Automating Concrete Construction (ACORN)

Lead Research Organisation: University of Bath
Department Name: Architecture and Civil Engineering


Our long-term vision is to dramatically improve whole life construction sector sustainability and productivity by creating a culture that takes a fresh, holistic approach to the manufacture, assembly, reuse, and deconstruction of concrete buildings, leading to a healthier, safer, built environment.
Currently, up to half of the concrete used in buildings is unnecessary, and is only there because it is shaped using planar formwork, used since Roman times. This leads to inefficient prismatic shapes for the beams, columns and floor-slabs, which is wasteful, architecturally constraining and a major driver of embodied emissions in construction. This need not be the case. Concrete is initially a liquid and can form structures of any shape, given the right mould. By moving the construction of concrete buildings off-site, to a highly automated, quality controlled environment, and using robotics to create optimised non-prismatic formwork, our buildings can become more sustainable and the construction industry more productive.
ACORN's approach builds on the well-established computational design expertise of the team, who have developed innovative digital tools and techniques to optimise the shape, layout, structure and façade of buildings during the design phase. It will extend this approach downstream in the building process, to encompass fabrication.
The novelty here lies in the creation of integrated end-to-end digital processes to automate the design and manufacture of non-prismatic building elements. It capitalises on the recent proliferation of affordable robotics, and brings them into an industry ripe for a step-change in sustainability and productivity.
Something as simple as allowing beams, columns and floor-slabs to have the shape they need to do their job, rather than the shape they need to be easily formed, allows a complete rethink of the way material is used in our buildings. We can begin to ask questions like what shape should they be, what material hould we make them from, how can we reinforce the elements efficiently, how can we take into account whole-life value and how should we organise our design processes to take advantage? ACORN will answer all of these questions.

Planned Impact

Since the construction industry is responsible for nearly half of the UK's carbon emissions, and the main culprit is concrete, which accounts for more than 5% of global CO2 emissions, ACORN's focus on reducing the amount of concrete in our environment will benefit the UK as a whole. As well as leading to healthier buildings and the environment, it will contribute to the Government achieving its Construction 2025 targets.
Since a mere 1% reduction in construction costs would save society about $100 billion annually, a sum equal to the entire global cost of cancer drugs, and UK productivity having flat-lined since 2007 (now 17% below the G7 average), ACORN's focus on automation and digital end-to-end processes will benefit the UK economy through reducing fabrication costs and construction time.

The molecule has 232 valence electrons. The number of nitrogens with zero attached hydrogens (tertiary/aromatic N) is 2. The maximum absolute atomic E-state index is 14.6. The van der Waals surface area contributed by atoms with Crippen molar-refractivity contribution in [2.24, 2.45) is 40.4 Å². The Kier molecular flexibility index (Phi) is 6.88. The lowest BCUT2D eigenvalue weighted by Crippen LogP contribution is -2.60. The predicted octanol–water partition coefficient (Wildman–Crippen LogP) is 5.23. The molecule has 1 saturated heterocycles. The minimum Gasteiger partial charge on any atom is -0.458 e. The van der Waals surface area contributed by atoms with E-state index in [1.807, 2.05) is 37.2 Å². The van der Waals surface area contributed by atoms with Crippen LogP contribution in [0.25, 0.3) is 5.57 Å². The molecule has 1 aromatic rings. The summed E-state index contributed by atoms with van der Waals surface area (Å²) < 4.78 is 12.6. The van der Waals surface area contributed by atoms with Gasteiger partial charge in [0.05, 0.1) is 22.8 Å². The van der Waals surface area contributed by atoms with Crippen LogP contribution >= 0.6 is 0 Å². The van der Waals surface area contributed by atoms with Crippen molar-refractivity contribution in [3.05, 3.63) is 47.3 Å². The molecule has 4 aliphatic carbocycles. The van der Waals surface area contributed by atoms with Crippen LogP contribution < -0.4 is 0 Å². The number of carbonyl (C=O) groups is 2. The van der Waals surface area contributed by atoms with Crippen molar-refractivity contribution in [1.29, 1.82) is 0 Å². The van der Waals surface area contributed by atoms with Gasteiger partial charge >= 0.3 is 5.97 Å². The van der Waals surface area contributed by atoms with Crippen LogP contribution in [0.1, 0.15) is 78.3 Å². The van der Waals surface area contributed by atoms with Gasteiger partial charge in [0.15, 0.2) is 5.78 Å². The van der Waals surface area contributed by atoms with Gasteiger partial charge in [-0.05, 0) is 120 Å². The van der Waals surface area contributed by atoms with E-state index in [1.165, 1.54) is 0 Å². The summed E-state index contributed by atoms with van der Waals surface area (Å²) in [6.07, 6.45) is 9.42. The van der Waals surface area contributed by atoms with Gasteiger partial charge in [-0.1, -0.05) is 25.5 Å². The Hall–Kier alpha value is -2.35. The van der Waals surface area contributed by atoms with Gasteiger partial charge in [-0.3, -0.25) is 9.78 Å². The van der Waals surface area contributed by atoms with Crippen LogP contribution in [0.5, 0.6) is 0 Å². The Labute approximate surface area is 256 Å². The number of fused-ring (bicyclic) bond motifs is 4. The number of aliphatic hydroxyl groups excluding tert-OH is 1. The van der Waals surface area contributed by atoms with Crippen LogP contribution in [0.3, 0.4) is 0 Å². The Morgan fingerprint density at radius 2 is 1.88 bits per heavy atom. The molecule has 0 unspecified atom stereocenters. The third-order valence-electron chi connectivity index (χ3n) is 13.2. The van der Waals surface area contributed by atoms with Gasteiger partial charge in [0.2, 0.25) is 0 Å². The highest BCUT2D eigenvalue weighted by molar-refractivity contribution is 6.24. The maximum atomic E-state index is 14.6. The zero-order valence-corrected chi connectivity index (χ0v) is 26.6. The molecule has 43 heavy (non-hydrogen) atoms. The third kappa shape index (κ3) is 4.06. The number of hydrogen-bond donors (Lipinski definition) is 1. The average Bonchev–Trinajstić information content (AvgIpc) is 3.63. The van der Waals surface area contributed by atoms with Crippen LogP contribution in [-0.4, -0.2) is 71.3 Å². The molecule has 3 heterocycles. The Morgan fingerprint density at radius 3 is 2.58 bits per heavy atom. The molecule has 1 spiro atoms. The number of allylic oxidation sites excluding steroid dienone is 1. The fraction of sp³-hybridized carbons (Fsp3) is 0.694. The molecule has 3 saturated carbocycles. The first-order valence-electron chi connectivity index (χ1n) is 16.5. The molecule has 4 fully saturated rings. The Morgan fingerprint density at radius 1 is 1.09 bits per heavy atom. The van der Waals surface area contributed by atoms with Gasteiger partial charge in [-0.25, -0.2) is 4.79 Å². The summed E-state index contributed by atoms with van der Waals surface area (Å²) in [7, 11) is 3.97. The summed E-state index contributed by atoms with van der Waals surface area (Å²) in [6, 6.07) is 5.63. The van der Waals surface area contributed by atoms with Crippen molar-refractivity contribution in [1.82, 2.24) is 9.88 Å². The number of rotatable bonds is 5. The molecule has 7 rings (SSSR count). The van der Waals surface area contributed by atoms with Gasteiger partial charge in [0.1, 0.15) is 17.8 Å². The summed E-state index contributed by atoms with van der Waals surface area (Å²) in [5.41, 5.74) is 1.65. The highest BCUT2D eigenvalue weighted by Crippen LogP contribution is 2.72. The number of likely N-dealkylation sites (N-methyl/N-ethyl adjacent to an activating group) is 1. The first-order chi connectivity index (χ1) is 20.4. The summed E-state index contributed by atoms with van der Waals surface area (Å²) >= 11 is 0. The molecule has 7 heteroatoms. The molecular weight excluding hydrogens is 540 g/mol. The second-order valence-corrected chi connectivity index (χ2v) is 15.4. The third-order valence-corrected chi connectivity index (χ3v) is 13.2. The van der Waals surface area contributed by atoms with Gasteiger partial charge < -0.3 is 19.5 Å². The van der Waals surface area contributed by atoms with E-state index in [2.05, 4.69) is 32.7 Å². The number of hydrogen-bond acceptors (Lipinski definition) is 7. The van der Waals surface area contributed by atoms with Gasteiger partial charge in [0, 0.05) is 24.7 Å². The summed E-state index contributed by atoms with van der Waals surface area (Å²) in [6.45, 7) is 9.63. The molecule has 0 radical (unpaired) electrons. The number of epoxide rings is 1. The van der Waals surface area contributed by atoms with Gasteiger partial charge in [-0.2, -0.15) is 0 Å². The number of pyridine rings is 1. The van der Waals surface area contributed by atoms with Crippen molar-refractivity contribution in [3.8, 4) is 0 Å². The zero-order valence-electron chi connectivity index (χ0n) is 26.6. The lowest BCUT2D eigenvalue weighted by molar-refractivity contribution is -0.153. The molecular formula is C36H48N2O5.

Society faces a looming workforce shortage, with 1 in 5 workers expected to retire by 2023. Current approaches to concrete construction are labour intensive, slow, and costly. Moving the construction of concrete buildings off-site to a highly automated, quality-controlled environment, will allow upskilling of the labour force and help eradicate site-related safety risks to workers.
Architects, Engineers and Building Contractors will benefit directly from the research. The software developed as part of the project will be written with them as end-users in mind. It will allow Architects to experiment with this new form of construction, exploring the effects of material savings on the appearance of their designs. Data from the user surveys of the Demonstration Building will also give them insights into how the public view this radically different aesthetic. Engineers will, for the first time, have access to integrated digital optimisation and fabrication tools that embed whole-life costing considerations. They will also benefit from the data generated from ACORN's structural testing programmes and, thanks to the integrated sensors, gain insights into the real loads such structures have to carry during their lifetime. The research will also give Contractors the tools they need to increase quality control, productivity and fabrication time whilst de-risking the construction site. The project has twelve Partners, spanning the full spectrum of Architects, Engineers and Contractors, both large and small, whose experience and expertise will ensure the outputs of the project are fit for purpose for the industry. It is a key aim of the project to use the partners to increase this sphere of influence, quickly and internationally, so that the culture change needed to embrace ACORN's vision can be delivered.


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